Henry Srebrnik: Guantanamo remains politically sensitive enclave
Just like islands, enclaves can be useful for countries wishing to house undesirables away from their own shores.
Don Messer’s band, from left, Waldo Munro, Rae Simmons, Marg Osburne, Cecil McEachern, Warren MacRae, Duke Nielsen, Don Messer and Charlie Chamberlain.
© Submitted photo
CHEERS: To P.E.I. veterinarians Dr. David Condon and Dr. Jeanne Lofstedt who received awards during the annual meeting of the Canadian Veterinary Medical Association (CVMA) which wrapped up in Charlottetown over the weekend.
Condon, who grew up on a small farm on P.E.I., received the Small Animal Practitioner Award for his compassion towards the animals in his care and his dedication to the student veterinarians he mentors and supervises. Lofstedt, a native of South Africa, was honoured with a Life Membership to the CVMA for her significant contributions to veterinary profession worldwide.
JEERS: To officials with the RCMP Musical Ride who insist that riders wear wool uniforms during their summer performances. The heavy wool uniforms must have made riders hot and uncomfortable during weekend shows in Charlottetown as temperatures soared past the 25 C mark. Perhaps a cool cotton or some other fabric, which would look as formal, but give riders some comfort, is in order.
CHEERS: To the dozen Island forest firefighters who are leaving today to help with the serious wildfire situation in western Canada. The 12 Islanders will depart for British Columbia as part of a joint P.E.I./Newfoundland and Labrador fire team. Of those, 11 will be actively involved in fire suppression while the remaining member will serve as the Island’s liaison representative. P.E.I.’s Forest Weather Index is currently high due to recent dry weather – all burning permits are suspended until conditions improve. The majority of the Island’s forest firefighters are still in the province should they be needed.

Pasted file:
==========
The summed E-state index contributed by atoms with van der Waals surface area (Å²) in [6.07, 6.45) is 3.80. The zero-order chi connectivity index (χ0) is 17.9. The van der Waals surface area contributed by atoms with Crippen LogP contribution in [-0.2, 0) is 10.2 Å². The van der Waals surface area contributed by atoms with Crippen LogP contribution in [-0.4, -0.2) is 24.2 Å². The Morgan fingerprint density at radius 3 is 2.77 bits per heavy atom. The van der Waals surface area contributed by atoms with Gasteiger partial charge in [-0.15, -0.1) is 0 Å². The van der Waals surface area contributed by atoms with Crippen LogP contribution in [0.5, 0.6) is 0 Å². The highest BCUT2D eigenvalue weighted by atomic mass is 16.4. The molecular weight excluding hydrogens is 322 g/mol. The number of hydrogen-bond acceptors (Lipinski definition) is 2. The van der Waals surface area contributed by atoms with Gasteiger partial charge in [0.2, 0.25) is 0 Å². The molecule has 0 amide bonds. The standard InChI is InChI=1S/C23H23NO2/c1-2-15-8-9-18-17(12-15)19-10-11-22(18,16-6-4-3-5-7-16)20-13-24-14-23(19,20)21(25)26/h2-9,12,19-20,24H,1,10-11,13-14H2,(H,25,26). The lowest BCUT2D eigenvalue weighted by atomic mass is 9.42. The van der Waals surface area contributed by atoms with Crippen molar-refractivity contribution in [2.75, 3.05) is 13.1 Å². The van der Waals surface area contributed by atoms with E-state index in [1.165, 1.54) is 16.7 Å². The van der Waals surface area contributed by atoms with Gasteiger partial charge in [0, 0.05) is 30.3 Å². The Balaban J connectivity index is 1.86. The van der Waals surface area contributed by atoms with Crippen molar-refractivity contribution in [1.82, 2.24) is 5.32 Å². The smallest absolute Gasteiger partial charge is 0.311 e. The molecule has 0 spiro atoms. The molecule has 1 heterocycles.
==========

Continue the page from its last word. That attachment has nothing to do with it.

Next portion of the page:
CHEERS: The City of Charlottetown, which recently installed a plaque to recognize the former home of Don Messer for his contribution and presence in the community. Don Messer and His Islanders became the most popular television show on the CBC next to Hockey Night In Canada. Messer was born in New Brunswick moved to Prince Edward Island in 1939 to work at CFCY Radio and formed the group, Don Messer and the Islanders. The home at 15 Belmont Street was originally constructed in 1950. Don Messer purchased this home in 1960 and lived there for several years. The Don Messer House is currently owned by Melvin and Debbie Ramsay.
CHEERS: To Lalana Paul who brings the voice of aboriginal women and her own life experience to the P.E.I. Advisory Council on the Status of Women. Originally from Vancouver, she spent years helping abused and battered women in the city’s Lower East Side piece their lives back together. Looking for a lower cost of living and new opportunities, Paul and her husband drove across the country, purchased a 200-year-old farmhouse, and started building a new life in Belfast, P.E.I. Her parents, (her mom is Cree and her father Scottish) had already moved to the Island before them.
CHEERS: To Curling Canada for moving forward on introducing a helmet policy for young and beginning curlers. Curling Canada’s 14 member associations approved a motion that encourages Canadian curling clubs and facilities to acknowledge a concern about head injuries and concussions, and urges clubs and facilities to implement helmet-use initiatives in beginner and novice curling programs, and that helmets are strongly suggested for all in the Under-12 age category. It puts curling in a leadership position in terms of making sure young and beginning curlers are playing the sport with safety in mind.
CHEERS: To the new Growler Station at the Gateway P.E.I. Liquor retail store in Borden-Carleton which is to help highlight Island beer producers. The Growler Station is a state-of-the art pouring station that features local breweries such as Moth Lane, P.E.I. Brewing Company, Gahan House, Upstreet Brewery and Barnone. The Gateway store historically has the highest percentage of local sales and with many of the Borden-Carleton store’s customers being tourists, it was logical to introduce a new Growler Station giving customers access to a larger selection of local products.